Monday 10 February 2014
£100,000 fund will also help gardening groups plant more sustainably.
Communities across Yorkshire can now apply for grants to help fund local gardening projects as the Royal Horticultural Society (RHS) launches the second installment of its £100,000 grassroots gardening programme, now supported by Kärcher to mark the launch of its new watering range.
As well as funding, the RHS Regional Development team, Libby Goodacre and Sarah-Jane Mason, both based at RHS Garden Harlow Carr in Harrogate, will provide additional support and expertise.
An application picked at random will also win a visit from multi-RHS-medal winner and Kärcher watering range ambassador, Diarmuid Gavin, who will share gardening tips and present the group with some new water-saving products worth hundreds of pounds.*
Diarmuid said: “This is an awesome venture that will ultimately help improve many people's lives, as well as the environment, and I’m so proud to be a part of it.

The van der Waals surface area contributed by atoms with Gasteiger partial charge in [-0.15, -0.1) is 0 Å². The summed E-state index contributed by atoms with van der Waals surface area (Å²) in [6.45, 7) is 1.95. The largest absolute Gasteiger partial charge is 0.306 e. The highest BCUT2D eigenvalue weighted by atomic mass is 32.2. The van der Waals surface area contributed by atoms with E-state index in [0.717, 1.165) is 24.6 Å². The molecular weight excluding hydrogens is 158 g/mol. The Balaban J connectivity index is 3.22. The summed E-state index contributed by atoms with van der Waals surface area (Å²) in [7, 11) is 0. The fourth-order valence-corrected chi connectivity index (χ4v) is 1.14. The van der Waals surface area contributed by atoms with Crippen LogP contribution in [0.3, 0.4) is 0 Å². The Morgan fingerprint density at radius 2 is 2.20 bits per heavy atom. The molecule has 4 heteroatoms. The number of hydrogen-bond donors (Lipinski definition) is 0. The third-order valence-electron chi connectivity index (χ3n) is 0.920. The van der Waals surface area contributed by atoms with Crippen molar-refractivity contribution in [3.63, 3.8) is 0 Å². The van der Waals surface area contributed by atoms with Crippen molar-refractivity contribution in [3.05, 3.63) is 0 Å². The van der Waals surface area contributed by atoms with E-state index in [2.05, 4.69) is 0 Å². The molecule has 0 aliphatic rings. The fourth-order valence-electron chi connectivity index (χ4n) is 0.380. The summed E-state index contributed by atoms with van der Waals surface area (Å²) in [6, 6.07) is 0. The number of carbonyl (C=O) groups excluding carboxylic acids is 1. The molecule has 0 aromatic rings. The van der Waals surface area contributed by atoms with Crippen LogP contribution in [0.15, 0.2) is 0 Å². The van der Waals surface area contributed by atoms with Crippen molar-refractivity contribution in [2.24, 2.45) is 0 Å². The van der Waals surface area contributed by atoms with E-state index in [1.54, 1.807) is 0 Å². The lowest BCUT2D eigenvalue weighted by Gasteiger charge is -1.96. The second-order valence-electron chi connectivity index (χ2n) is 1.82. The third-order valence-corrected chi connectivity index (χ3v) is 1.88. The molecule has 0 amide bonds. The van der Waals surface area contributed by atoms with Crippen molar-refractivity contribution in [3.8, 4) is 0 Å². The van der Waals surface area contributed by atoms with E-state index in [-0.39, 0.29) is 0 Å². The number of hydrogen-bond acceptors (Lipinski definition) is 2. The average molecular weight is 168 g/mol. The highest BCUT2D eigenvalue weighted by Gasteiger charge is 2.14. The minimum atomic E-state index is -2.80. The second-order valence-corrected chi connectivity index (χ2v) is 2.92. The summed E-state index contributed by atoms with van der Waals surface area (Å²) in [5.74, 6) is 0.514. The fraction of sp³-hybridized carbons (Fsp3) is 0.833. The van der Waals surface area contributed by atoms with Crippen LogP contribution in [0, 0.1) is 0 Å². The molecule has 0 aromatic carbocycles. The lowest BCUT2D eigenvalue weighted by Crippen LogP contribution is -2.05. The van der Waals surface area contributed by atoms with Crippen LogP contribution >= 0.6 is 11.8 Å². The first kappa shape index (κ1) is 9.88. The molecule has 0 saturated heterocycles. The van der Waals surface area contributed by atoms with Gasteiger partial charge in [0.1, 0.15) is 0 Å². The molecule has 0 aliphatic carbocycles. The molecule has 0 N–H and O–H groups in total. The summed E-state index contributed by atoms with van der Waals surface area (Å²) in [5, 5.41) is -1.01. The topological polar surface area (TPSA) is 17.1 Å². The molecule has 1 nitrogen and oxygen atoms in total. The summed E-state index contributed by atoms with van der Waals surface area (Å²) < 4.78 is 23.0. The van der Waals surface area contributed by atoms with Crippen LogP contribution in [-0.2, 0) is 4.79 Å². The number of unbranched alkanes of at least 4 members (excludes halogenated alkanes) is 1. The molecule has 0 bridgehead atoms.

“In this climate, it can be a real struggle to find funding to support important projects, like the creation of allotments, transforming neglected land and creating sustainable planting schemes.
“A key aim of the scheme this year is to enable communities to garden more sustainably so we don’t exhaust our natural resources like water, peat and fuel, and a key way of doing this is by managing water effectively.
“I’ve met so many gardeners who want to make changes to their current practices, such as switching from seasonal to sustainable planting, but they’ve been unable to for lack of funding and we want to change that.”
Last year, more than 100 communities applied for funding and support from the RHS, and 32 groups received grants of up to £8,000**. For example, Keyhouse, a homeless charity in Keighley (Bradford), received £5,000 to help build a kitchen garden for its service-users. Before the project at Keyhouse began, only 2% of its 5,000 service-users got five portions of fruit and vegetables a day, and most lacked the skills and confidence to find jobs. Helping to build and run the allotment has allowed service-users to develop new skills, and fresh produce is now available every day.